Design of a nonviral vector for site-selective, efficient integration into the human genome

Joseph M. Kaminski, Mark R. Huber, James B. Summers, Matthew B. Ward

Research output: Contribution to journalArticlepeer-review

43 Scopus citations


Gene therapy in eukaryotes has met many obstacles. Research into the design of suitable nonviral vectors has been slow. To our knowledge, no nonviral vector has been proposed that allows for the possibility of highly efficient, site-selective integration into the genome of mammalian cells. On the basis of prior studies investigating the components necessary for transposon, retrovirus-like retrotransposon, and retroviral integration, we propose a nonviral system that would potentially allow for site-selective, efficient integration into the mammalian genome. Transposons have been developed that can transform a variety of cell lines. For example, the Sleeping Beauty transposon (SB) can transform a wide range of vertebrate cells from fish to human, and it mediates stable integration and long-term transgene expression in mice. However, the efficiency of transposition varies significantly among cell lines, suggesting the possible involvement of host factors in SB transposition. Here, we propose the use of a chimeric transposase (i.e., transposase-host DNA binding domain) to bypass the potential requirement of a host DNA-directing factor (or factors) for efficient, site-selective integration. We also discuss another potential method of docking the transposon-based vector adjacent to the host DNA, utilizing repetitive sequences for homologous recombination to promote efficient site-selective integration, as well as other site-selective nonviral approaches.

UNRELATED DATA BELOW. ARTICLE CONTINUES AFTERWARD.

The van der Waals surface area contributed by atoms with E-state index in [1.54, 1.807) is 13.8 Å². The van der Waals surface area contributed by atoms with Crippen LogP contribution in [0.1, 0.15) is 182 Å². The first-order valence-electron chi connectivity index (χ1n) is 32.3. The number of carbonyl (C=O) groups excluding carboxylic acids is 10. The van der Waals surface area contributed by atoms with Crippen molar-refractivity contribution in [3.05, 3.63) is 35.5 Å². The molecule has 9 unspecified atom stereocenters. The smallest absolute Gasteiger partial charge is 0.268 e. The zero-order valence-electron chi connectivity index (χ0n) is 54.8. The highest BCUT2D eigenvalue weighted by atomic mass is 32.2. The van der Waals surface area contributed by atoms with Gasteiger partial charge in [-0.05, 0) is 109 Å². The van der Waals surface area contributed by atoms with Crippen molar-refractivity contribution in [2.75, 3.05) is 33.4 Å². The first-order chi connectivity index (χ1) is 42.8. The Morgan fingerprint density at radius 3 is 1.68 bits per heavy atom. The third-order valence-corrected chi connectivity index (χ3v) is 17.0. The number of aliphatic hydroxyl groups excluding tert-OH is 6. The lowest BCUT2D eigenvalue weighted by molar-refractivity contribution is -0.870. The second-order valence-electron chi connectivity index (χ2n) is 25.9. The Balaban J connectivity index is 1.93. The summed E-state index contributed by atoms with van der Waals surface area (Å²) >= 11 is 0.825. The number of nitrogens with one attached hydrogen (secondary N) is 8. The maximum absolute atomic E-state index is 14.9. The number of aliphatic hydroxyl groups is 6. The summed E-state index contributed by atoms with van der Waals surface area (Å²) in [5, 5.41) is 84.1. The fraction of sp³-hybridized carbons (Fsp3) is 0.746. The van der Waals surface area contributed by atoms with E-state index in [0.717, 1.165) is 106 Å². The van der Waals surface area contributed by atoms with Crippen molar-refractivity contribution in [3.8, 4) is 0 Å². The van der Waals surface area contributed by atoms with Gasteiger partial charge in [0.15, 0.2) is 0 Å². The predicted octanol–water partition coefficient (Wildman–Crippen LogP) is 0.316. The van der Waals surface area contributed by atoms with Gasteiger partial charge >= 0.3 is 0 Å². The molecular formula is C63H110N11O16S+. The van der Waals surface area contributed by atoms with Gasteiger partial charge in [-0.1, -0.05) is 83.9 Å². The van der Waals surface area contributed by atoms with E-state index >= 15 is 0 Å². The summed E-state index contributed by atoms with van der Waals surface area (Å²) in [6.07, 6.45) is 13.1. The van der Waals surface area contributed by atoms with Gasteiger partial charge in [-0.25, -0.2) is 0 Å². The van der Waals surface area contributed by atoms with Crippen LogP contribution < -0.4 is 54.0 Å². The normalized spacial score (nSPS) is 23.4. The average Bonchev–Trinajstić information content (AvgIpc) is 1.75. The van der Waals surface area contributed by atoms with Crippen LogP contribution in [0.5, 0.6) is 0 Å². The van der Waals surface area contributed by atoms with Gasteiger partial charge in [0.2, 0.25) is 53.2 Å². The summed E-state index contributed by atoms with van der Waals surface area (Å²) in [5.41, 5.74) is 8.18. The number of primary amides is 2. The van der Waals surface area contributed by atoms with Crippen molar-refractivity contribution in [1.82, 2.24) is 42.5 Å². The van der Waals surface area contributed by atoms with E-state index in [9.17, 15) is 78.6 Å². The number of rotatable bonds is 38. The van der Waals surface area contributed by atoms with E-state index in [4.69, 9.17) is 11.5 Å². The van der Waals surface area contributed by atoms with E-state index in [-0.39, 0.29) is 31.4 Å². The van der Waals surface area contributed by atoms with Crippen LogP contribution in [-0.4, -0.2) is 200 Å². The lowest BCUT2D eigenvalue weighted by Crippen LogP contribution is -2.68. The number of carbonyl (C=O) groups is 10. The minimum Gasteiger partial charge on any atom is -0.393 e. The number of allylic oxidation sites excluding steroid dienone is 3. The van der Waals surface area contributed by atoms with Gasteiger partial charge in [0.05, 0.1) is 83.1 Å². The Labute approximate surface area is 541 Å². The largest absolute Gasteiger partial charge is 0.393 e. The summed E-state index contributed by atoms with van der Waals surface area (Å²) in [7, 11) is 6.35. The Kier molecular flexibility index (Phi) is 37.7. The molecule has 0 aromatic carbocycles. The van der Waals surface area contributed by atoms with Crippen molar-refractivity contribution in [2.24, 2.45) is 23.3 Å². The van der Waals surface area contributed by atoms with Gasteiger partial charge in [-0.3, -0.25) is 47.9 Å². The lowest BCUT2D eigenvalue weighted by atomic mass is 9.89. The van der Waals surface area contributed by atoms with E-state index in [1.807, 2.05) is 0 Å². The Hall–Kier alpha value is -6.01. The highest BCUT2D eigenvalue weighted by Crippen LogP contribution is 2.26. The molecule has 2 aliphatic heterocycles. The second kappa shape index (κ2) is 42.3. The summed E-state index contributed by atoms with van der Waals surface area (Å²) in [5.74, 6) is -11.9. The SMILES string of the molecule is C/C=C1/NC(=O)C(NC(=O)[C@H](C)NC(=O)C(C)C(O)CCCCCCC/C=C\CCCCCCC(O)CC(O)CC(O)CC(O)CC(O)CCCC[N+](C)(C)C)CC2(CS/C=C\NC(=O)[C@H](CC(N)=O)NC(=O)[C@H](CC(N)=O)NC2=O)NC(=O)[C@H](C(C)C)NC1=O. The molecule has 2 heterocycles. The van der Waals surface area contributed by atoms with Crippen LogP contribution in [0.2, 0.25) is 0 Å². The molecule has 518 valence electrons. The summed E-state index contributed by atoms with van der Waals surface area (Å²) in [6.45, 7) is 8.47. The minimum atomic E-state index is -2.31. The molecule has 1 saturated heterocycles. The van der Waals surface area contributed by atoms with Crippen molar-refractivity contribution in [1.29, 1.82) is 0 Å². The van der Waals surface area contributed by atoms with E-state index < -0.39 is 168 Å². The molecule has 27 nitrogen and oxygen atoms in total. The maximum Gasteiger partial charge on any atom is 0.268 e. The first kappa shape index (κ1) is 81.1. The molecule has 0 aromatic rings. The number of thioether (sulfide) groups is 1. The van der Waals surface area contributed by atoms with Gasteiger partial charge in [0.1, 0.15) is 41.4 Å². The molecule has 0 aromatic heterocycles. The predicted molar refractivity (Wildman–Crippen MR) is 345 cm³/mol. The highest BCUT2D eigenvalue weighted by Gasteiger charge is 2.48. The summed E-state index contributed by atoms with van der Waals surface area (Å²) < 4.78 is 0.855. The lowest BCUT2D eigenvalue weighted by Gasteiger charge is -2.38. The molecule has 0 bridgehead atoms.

Original languageEnglish (US)
Pages (from-to)1242-1247
Number of pages6
JournalFASEB Journal
Issue number10
StatePublished - 2002
Externally publishedYes


  • Gene therapy
  • Recombination
  • Transposon

ASJC Scopus subject areas

  • Biotechnology
  • Biochemistry
  • Molecular Biology
  • Genetics


Dive into the research topics of 'Design of a nonviral vector for site-selective, efficient integration into the human genome'. Together they form a unique fingerprint.

Cite this